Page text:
By Roxana Hadad
Roxana Hadad is a Project and Instructional Designer at Northwestern University’s Collaboratory Project in Evanston, iIlinois.
The Illinois Department of Natural Resources’ (IDNR) Division of Education has traditionally conducted on site workshops throughout Illinois in order to enhance teacher awareness of biodiversity in the state. IDNR’s goal has been to share information about specific species of plants and animals to supplement existing curriculum. Ultimately though, it proved difficult to reach teachers in many sections of Illinois due to the distribution of the state’s population and the teachers’ crowded schedules. IDNR approached the Collaboratory Project with the objective of conducting its workshops online, thus connecting with teachers and students who were previously unable to access all of IDNR’s Illinois-specific resources.
The Collaboratory Project is a Northwestern University Information Technology initiative that provides project consulting, training, technical advice, and internet- based resources and services to educational and cultural nonprofit organizations who plan to utilize internet technologies. The Collaboratory’s internet-based collaborative environment enables teachers to develop curricular projects in an engaged learning framework that is activity-based, linked to Illinois Learning Standards and Goals, and provides for assessment. See: http://collaboratory.nunet.net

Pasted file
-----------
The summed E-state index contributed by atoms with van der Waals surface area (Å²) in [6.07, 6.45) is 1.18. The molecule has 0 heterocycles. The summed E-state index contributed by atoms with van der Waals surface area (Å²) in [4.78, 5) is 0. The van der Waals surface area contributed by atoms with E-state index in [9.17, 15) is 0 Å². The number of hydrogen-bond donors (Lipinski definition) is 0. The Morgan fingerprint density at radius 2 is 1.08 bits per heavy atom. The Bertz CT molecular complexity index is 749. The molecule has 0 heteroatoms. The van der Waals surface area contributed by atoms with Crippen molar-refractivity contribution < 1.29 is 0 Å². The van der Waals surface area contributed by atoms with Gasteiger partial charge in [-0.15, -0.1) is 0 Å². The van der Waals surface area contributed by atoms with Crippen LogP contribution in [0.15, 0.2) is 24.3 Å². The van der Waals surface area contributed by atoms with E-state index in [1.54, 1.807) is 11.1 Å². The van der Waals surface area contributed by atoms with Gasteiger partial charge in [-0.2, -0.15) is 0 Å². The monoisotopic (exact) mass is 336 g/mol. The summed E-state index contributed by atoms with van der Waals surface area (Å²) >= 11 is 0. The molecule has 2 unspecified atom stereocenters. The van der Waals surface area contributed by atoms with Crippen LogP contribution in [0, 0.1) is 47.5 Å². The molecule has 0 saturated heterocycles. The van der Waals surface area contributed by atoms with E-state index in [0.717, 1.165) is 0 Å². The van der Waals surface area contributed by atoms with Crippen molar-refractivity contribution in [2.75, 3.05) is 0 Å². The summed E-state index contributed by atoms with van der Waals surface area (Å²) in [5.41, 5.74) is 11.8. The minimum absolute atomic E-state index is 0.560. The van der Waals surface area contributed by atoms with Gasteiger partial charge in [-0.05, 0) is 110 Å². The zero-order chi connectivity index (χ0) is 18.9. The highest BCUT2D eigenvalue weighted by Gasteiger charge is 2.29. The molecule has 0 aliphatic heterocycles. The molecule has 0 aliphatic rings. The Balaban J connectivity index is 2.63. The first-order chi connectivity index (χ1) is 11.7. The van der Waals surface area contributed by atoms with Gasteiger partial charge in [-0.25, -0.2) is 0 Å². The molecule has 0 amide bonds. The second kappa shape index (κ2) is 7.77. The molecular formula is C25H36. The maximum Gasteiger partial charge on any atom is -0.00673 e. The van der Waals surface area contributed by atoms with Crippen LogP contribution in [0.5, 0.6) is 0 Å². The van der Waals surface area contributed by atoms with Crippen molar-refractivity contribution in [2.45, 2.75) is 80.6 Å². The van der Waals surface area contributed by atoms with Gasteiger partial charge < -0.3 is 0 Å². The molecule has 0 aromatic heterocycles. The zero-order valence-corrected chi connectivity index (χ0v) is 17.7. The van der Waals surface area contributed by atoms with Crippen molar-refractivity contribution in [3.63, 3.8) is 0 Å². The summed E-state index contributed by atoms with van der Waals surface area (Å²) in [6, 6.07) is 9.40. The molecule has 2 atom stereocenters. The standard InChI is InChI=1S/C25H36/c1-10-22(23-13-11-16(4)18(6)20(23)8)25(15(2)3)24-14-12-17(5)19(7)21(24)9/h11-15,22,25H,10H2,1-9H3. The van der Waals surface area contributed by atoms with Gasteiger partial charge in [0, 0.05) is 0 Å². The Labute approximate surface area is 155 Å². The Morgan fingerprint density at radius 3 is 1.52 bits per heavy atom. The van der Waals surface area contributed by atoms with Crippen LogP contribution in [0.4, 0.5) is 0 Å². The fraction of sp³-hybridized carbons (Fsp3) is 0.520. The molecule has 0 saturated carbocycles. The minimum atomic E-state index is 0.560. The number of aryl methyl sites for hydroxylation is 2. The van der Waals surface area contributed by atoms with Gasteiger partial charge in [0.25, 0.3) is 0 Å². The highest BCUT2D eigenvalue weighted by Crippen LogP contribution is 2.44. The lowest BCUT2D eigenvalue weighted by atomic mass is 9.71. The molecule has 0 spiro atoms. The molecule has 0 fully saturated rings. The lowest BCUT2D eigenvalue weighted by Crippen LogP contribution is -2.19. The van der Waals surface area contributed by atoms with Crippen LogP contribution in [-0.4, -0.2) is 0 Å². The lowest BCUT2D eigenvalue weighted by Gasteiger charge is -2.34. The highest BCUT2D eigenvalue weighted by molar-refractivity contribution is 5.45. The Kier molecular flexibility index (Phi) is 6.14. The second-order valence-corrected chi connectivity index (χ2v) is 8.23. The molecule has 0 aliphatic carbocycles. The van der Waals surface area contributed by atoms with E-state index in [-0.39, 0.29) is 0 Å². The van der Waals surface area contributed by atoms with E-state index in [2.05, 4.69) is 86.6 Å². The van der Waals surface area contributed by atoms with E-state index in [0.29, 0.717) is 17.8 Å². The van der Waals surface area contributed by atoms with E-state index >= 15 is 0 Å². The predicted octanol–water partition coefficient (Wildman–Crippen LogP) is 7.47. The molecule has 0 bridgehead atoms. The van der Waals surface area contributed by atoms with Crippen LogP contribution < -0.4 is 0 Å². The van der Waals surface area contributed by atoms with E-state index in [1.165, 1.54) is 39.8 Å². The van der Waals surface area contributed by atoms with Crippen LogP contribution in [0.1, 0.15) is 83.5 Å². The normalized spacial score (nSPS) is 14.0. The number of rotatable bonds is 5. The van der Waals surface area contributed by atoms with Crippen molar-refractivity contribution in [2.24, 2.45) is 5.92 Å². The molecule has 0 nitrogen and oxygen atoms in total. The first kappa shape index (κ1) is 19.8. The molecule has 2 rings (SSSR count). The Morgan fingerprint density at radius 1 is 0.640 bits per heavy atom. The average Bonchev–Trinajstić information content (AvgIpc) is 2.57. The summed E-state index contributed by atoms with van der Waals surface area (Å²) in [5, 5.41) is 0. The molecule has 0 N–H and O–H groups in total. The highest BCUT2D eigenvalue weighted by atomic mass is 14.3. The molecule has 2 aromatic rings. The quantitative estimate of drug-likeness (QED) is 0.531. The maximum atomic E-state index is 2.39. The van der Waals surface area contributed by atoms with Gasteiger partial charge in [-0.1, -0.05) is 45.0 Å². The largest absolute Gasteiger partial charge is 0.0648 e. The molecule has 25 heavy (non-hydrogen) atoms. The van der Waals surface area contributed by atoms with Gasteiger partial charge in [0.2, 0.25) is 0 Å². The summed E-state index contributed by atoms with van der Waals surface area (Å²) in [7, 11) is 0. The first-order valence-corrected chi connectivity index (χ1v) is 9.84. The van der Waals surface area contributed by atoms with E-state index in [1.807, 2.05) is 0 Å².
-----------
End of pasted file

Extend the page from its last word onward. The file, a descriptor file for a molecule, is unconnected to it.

Valerie Keener from IDNR approached the Collaboratory about providing teachers with a chance to earn Continuing Professional Development Units through online versions of the workshops they only offered in person. However, IDNR wanted to do more. They wanted to transform the workshops to do what the Collaboratory was best at doing: offering students the opportunity to create and share their work in engaging real-world projects.
The Collaboratory wanted to design a program that would instruct students to collect data, reflect on it, and then report it to scientists. The first workshop we were given to transform was a creepy one: spiders. Spiders are not very well studied in Illinois (or anywhere else) because of the lack of full-time arachnologists. We approached Dr. Petra Sierwald of the Field Museum of Natural History and Dr. Michael Draney of the University of Wisconsin at Green Bay with an offer to provide them with a large statewide team of motivated and low-cost future arachnologists (4th-6th graders) willing to collect data. Our idea appealed to the scientists. We found six species that would be relatively easy for the students to monitor and collect data on.
Putting the Project Together
Next came the hard part, how to put the project together, promote it, and have participants within just a couple of months all without a lot of staff. We definitely needed the help of Adobe’s Illustrator, Flash Paper, Contribute, and Connect to get the project done effectively and on time.
The students needed to learn quite a bit about spiders before being asked to monitor them. So we needed to create a set of “SpiderDocs” that would make identifying the seven spider species easy. We did not have a lot of time to create these documents; also, we needed illustrations that would clearly demonstrate the difference between the spiders. Because of Adobe Illustrator, we were able to create a wireframe of an average spider and adjust it in shape and color for each species in a short amount of time. The illustrations were placed alongside information about the spiders’ anatomy and habitats and then exported as Flash Paper, allowing us to create printable documents without requiring students to download them onto school or library computers. For an example see: http://collaboratory.nunet.net/documentation/IDNRSpiderDocsFP/SpiderDoc-Agelenopsis_GrassSpider.swf